In December, 1967, the Commission initiated the rule-making proceeding that gave rise to the order here under review, 32 Fed. Reg. 20987. It directed 72 Class I and 63 Class II line-haul railroads to compile and report detailed information with respect to freight car demand and supply at 2641 sample stations for selected days of the week during 12 four-week periods beginning January 29, 1968. The proceeding was "assigned for hearing" at the Washington office of the Commission "on a date hereafter to be fixed;" consideration would be given to requests for hearings at other places.
In response to petitions filed by ten railroads (including the Long Island) early in 1968 for clarification of the order initiating the proceeding and for a pre-study conference, the staff conducted such a conference on April 23, which counsel for the Long Island attended. There was an extensive agenda, including several items relating to the disclosure of staff work papers and data obtained in the study. A detailed report of the results of the conference was sent to all parties. The Commission kept close watch over the data being supplied and, on July 22, 1968, called the railroads' attention to some instances of improper reporting although these were regarded as "rare" and "minor." Also, on January 24, 1969, it issued a further order indicating that as a result of the processing and a preliminary analysis of the accumulated data, "certain revisions and refinements" appeared desirable. The Commission sought the views of the parties about the revisions and suggested that any party disagreeing with the need for the further study should submit "its alternate suggestions, if any, as well as any suggestions as to additional studies which are deemed necessary to supplement those which are involved here." Various parties responded; the Long Island thought the proposed new study would be "useless and ridiculous" and a "waste of time and money on a wild goose chase." The proposed new study was not further pursued.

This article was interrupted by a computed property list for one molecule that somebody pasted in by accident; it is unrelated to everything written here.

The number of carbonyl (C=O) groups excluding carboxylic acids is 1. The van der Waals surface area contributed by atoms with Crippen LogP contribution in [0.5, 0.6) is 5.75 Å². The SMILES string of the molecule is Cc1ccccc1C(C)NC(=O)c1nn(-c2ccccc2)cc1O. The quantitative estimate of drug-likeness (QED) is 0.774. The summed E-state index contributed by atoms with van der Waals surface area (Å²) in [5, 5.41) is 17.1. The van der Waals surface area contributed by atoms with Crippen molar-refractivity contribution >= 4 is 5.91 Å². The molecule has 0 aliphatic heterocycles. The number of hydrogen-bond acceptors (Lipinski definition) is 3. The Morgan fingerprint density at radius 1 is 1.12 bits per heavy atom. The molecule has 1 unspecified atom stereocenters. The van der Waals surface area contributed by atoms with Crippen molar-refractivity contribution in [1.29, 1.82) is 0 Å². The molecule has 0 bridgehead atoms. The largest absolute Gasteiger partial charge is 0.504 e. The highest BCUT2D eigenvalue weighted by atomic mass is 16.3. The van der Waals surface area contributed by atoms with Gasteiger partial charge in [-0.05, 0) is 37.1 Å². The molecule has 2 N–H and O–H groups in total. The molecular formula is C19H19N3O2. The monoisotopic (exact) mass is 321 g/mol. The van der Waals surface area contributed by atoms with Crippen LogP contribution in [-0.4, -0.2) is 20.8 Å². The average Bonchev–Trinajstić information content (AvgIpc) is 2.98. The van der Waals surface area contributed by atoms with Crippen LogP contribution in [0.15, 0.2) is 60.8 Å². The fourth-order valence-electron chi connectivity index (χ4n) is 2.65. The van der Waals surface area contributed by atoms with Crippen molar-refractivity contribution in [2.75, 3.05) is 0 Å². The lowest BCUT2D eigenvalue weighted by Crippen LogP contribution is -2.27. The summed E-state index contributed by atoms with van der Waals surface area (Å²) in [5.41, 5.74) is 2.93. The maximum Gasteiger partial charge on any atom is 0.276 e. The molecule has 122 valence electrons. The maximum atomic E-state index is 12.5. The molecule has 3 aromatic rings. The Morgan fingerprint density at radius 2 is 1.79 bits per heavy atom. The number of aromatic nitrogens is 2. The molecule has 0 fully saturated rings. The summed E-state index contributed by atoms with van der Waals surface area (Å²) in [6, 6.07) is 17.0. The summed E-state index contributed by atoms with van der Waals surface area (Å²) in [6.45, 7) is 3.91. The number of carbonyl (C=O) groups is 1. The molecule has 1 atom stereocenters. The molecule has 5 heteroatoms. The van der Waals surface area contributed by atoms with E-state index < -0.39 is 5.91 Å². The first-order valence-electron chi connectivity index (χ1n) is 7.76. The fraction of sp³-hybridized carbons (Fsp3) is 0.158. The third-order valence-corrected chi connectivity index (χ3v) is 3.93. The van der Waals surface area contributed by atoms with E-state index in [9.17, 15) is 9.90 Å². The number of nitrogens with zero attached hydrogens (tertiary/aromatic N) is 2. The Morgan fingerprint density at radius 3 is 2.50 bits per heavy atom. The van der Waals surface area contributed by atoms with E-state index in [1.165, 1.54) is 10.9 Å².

The Chairman of the Commission, another Commissioner who had dissented from the discontinuance of the 1967 proceeding, and members of the agency's staff appeared at a hearing before the Sub-committee on Surface Transportation of the Senate Committee on Commerce on May 13, 1969. See 91st Cong. 1st Sess., Serial No. 91-8. They presented a staff "Report of the Results of Freight Car Study in Ex Parte No. 252 (Sub No. 1)." This included a narrative summary and analysis, a set of five tables of data, and a justification of the statistical reliability of the underlying information. The Chairman announced the Commission's intention to give the study "to the railroads in the very near future," id. at 4, and then to proceed to have "the validity of the study's conclusions * * * tested against other evidence" to be received "in the hearings which must be held before any incentive per diem rates can be established."